Sugarwise has been featured in Cambridge news talking about how the Sugarwise certification scheme aims to increase the number of low sugar choices for consumers. As well as how the Sugar certification scheme started.
You can read the whole article here on the Cambridge news website, or below.
Cambridge mum’s sugar campaign gets Tesco backing
A supermarket giant has backed a scheme cooked up by a Cambridge mum that aims to cut obesity at a national level.
The Sugarwise Foundation, created by mother-of-one Rend Platings, would place a certificate on food and drink that are low in sugar.
The first supermarket to jump on board with the initiative is Tesco, which has designed a logo for Sugarwise – backed by social enterprise organisation Level – and provided her with technical support.
And the news of Tesco’s backing could not have come at a better time. This week, a report has been published by campaign group Action on Sugar, which claims some drinks in high street cafes contain up to 25 teaspoons of sugar.
The charity performed analysis of 131 hot flavoured drinks and found that 98 per cent of the drinks tested would receive a red nutritional value label for high sugar content.
The drink found to contain the highest sugar content was Starbucks’ venti grape with chai, orange and cinnamon hot mulled fruit, which 25 teaspoons of sugar per serving.
The NHS says daily calorie intake should not comprise more than 5 per cent sugar, which is around 30g for those aged 11 and over. The Starbucks’ drink referred to above contains slightly more than 99g of sugar, which is more than three times the recommended daily amount.
So perhaps it’s good news Rend’s scheme, which is spearheaded by her social enterprise, Sugarwise, has received significant backing.
Rend said: “When I first went to Tesco I had an idea and I’m really happy they saw some potential in it and that they helped me in ways that I couldn’t have possibly have carried out on my own.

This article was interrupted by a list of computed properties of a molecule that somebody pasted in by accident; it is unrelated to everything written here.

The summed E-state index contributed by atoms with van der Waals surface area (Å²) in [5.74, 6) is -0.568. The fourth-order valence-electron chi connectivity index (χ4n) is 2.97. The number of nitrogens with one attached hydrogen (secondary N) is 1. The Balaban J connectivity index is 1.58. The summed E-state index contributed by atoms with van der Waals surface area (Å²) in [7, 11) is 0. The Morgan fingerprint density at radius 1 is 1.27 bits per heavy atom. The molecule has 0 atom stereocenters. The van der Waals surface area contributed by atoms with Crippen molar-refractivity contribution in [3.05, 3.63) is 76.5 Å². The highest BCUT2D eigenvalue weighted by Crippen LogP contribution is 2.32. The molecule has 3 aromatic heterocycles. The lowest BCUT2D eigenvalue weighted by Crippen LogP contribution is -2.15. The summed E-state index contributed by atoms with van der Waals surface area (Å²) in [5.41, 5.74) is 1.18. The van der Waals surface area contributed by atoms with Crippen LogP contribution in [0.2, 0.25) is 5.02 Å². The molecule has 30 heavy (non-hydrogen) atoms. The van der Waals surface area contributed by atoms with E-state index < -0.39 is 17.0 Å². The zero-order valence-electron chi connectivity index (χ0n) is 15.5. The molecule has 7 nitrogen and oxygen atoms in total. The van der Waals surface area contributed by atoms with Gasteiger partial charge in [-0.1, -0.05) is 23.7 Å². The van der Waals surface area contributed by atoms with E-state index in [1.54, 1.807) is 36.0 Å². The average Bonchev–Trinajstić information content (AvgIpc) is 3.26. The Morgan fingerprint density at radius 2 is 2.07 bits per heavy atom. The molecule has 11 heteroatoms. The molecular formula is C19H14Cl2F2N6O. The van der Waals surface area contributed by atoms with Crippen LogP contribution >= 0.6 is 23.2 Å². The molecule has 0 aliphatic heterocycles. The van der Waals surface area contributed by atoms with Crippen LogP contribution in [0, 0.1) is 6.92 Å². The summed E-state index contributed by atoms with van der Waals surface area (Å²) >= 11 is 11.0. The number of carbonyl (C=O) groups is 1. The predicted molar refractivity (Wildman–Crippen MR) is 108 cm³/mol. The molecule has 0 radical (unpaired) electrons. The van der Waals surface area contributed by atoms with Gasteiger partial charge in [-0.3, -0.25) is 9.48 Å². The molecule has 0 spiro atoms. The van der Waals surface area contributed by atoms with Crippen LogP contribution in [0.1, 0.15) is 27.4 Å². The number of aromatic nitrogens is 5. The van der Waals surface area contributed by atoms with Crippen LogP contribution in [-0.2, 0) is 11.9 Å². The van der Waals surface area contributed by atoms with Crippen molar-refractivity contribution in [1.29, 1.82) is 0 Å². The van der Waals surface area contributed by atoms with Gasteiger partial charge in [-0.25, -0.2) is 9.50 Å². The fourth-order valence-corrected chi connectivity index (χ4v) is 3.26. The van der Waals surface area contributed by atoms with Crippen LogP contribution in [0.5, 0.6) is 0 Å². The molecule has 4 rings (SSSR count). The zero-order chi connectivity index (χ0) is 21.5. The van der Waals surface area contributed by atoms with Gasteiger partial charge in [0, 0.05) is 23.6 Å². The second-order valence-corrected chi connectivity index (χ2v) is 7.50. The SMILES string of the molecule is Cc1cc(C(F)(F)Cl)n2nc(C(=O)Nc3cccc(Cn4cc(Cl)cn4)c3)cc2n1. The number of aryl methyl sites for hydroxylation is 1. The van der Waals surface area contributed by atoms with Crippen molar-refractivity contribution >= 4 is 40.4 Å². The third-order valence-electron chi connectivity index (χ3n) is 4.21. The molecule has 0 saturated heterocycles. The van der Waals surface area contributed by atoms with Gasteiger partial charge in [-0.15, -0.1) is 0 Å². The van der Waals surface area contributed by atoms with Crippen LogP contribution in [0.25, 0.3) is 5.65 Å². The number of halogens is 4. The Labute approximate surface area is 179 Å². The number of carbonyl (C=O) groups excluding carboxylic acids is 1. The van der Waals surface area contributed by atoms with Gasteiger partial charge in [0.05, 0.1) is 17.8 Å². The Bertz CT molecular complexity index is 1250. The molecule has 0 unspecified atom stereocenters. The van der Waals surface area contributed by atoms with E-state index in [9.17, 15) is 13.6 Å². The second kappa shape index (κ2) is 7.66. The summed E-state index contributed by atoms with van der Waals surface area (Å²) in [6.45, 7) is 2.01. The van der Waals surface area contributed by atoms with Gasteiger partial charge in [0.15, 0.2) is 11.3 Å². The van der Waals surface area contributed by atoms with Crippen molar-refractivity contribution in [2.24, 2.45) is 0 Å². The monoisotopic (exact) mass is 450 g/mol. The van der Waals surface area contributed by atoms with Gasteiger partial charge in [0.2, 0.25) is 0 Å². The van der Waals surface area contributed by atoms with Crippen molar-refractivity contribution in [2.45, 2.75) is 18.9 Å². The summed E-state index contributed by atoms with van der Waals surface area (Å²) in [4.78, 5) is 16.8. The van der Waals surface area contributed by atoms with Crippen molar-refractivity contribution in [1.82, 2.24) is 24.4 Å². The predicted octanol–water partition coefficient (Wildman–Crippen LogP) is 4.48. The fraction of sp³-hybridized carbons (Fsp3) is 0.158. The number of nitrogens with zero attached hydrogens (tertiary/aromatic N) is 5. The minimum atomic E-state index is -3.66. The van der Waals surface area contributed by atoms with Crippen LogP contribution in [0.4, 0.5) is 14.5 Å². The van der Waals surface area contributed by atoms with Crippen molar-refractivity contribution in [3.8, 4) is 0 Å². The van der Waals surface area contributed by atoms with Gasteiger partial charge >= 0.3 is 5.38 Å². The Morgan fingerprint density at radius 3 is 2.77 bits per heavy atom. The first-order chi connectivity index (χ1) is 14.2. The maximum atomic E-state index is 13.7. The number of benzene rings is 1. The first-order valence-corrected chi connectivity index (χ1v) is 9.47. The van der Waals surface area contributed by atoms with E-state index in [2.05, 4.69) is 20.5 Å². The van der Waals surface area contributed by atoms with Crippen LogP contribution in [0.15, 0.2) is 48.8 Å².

“I couldn’t buy the sort of development, thinking, branding, marketing and design work that they have provided.
“With some Cambridge University help in creating a working definition of free sugars I was very lucky they could see something in the idea.
“The process involved highly qualified people within Tesco as well as outside design agencies.
“Tesco has also given me a lot of feedback on labelling, nutrition and regulation.”
Simon Brady, who managed the Tesco Finest brand, Health brands and Christmas marketing campaign, told Rend on the BBC Inside Out show: “This is a really strong mark and we would be happy to put this on our pack as appropriate in order to support your objectives.”
Caroline Abel, design manager for Tesco brands, said: “I am glad that [Tesco group quality director] Tim Smith has been leading the way in making his support known for increasing the availability of lower sugar options across not just soft drinks but other food categories.
“We would like all retailers to sign up to the Sugarwise guarantee and stock products within the guidelines in at least eight of the 12 categories children normally consume sugar.
“We hope to be seeing products appear on Tesco shelves in the forthcoming months that either are certified Sugarwise or could be accredited.”
Writing in industry food and drink magazine The Grocer, chief reporter and health reporter Ian Quinn, said: “The Sugarwise certification scheme is billed as sugar’s equivalent of the Fairtrade marque and it certainly has the potential to become just as big, especially if Tesco and other supermarkets put their weight behind it.”
He added it had clear benefits over an online phone-app system launched by Public Health England called Sugar Smart, which requires users to have a broadband connection before they scan products in shops to find out how many sugar cubes they contain.